i·ro·ny n. An expression or utterance marked by a deliberate contrast between apparent and intended meaning.
: Obese woman coming to the Diabetes Clinic, BMI* (Body Mass Index) of 40, chairman of a chocolate company, hemoglobin A1c 8.6%, who doesn't exercise, drinks 2 cans of regular Coke daily, and comes in wearing a T-shirt with the words 'It's Candy Time!'
I tried to keep a straight face. Until I got to her chest to listen to her heart with my stethoscope. And saw the words on her shirt. We shot each other a look, became red in the face, and just burst out laughing. She had forgotten today's appointment was with the endocrinologist, and had worn that shirt.
Example of what not to do (kinda like being caught for speeding while wearing a shirt that says "Save the Doughnuts. Shoot the Cops" )
*BMI: Weight in kg/(height in meters)²
Along those lines, kinda amused by the issue of the lack of sugar in Malaysia. Some politicians have even stooped as low as to sell sugar to the public to reassure us cane sugar is aplenty (cheap PR stunt if you ask me). As many has pointed out, this reflects our taste buds' love affair with all that is sweet. The Almighty Lord Glucose.
That's a fact: Malaysians as a whole (and this is where I fully pledge my allegiance) have a sucky lifestyle. We hate to exercise. I can count with one hand the number of friends I know who exercise regularly to stay fit (EXERCISE= NOT five push ups a day!). People my age with huge beer bellies (myself included). My own family fools itself into thinking drinking lots of sweet guava/orange/apple juice is good, because 'it's just fruits' and is good for you (yea, with all that added glucose).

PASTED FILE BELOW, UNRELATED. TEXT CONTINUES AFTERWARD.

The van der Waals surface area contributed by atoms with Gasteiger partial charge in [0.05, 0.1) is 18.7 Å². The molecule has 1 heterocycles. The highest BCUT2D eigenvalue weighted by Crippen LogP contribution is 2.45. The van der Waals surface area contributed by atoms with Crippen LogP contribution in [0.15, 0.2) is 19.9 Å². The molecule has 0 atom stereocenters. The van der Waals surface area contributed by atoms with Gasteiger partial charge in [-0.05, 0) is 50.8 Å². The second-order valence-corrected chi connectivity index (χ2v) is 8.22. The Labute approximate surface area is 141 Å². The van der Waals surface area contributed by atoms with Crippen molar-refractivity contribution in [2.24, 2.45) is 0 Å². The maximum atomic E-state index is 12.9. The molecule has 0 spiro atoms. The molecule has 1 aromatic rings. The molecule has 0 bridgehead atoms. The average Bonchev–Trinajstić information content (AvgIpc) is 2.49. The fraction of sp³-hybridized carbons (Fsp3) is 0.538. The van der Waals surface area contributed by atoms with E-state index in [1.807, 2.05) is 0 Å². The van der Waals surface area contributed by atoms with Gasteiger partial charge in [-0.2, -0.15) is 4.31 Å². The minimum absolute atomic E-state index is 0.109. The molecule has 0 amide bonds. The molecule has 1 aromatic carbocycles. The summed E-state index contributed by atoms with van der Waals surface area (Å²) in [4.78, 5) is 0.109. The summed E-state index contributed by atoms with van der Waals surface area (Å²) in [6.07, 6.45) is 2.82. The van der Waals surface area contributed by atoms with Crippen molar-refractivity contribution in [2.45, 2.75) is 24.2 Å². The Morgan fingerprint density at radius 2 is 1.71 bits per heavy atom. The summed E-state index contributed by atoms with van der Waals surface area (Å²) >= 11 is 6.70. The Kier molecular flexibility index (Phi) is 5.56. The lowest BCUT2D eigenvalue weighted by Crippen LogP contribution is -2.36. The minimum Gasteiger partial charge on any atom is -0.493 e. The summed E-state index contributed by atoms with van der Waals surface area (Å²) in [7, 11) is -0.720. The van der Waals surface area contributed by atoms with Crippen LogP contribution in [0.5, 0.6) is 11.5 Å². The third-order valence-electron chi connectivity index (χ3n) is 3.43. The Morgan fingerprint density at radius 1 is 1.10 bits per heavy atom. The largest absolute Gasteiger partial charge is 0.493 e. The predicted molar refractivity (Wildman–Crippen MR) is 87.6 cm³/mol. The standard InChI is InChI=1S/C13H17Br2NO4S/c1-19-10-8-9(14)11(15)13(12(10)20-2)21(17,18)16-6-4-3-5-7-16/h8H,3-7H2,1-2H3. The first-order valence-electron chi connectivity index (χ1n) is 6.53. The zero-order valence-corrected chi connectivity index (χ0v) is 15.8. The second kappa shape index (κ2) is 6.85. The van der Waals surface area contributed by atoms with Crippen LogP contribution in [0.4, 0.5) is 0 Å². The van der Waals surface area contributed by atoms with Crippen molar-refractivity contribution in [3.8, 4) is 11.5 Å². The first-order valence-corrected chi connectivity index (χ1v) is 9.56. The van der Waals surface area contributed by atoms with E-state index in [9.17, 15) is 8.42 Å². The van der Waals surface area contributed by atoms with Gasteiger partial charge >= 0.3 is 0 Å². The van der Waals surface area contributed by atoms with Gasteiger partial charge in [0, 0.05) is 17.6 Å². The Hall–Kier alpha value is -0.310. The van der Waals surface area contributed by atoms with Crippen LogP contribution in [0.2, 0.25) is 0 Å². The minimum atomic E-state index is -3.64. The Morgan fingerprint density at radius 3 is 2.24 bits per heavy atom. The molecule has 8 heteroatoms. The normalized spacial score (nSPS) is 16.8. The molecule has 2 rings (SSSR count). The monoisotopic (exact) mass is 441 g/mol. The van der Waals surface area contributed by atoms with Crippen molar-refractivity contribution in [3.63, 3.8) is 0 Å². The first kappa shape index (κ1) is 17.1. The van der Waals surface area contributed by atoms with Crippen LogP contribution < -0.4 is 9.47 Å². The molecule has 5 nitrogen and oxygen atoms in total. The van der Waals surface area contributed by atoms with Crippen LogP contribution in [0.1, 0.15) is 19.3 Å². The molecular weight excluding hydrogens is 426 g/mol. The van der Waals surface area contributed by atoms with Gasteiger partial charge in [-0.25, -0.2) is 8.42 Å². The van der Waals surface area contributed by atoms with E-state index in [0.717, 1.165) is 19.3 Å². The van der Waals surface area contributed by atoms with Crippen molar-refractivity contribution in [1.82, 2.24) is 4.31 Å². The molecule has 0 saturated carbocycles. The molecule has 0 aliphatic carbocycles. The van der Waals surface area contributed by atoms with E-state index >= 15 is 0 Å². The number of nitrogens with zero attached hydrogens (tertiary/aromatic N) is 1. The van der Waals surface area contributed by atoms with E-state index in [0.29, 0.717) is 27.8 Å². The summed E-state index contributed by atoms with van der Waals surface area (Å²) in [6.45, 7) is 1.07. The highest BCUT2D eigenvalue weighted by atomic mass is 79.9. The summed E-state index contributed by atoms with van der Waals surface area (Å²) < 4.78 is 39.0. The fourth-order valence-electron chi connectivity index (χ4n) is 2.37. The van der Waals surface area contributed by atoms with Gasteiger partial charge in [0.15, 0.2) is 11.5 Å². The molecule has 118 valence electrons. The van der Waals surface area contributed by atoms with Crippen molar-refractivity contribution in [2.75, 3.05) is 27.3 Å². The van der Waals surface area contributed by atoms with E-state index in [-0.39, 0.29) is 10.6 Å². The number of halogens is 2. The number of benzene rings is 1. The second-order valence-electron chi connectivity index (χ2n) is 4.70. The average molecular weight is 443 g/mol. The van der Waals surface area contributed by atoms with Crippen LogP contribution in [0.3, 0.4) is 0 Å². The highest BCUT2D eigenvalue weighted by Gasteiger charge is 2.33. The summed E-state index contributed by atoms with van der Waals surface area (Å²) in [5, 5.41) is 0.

We love to eat ourselves to death. I still fondly remember the milo-ais at Siang Malam, my favourite mamak haunt; the secret to a good drink is to have an inch of condensed milk and an inch of milo at the bottom of the glass. You could float a spoon on it.
They say you can't get high from mamak foods, unlike the evils of an orange spiked vodka lime of bars. Well, the sugar high you get from the mamak drinks is probably worse. I bet people were running blood glucoses of over 400 mg/dL. Like the surgeon general's warning that comes on the cigarette packs, there should be something similar on the glasses:
The sugar content in this drink will likely make you bounce off walls.
We could give Starbucks a run for its money.
But really. Maybe the truth should be told. There is absolutely nothing wrong with excess glucose. Glucose is energy. Sweetness is good. Sugar is good. A bad diet, lack of exercise, do not cause diabetes. In fact, there is no such thing as diabetes. And this is not a pathetic attempt by an endocrinologist to ensure job security.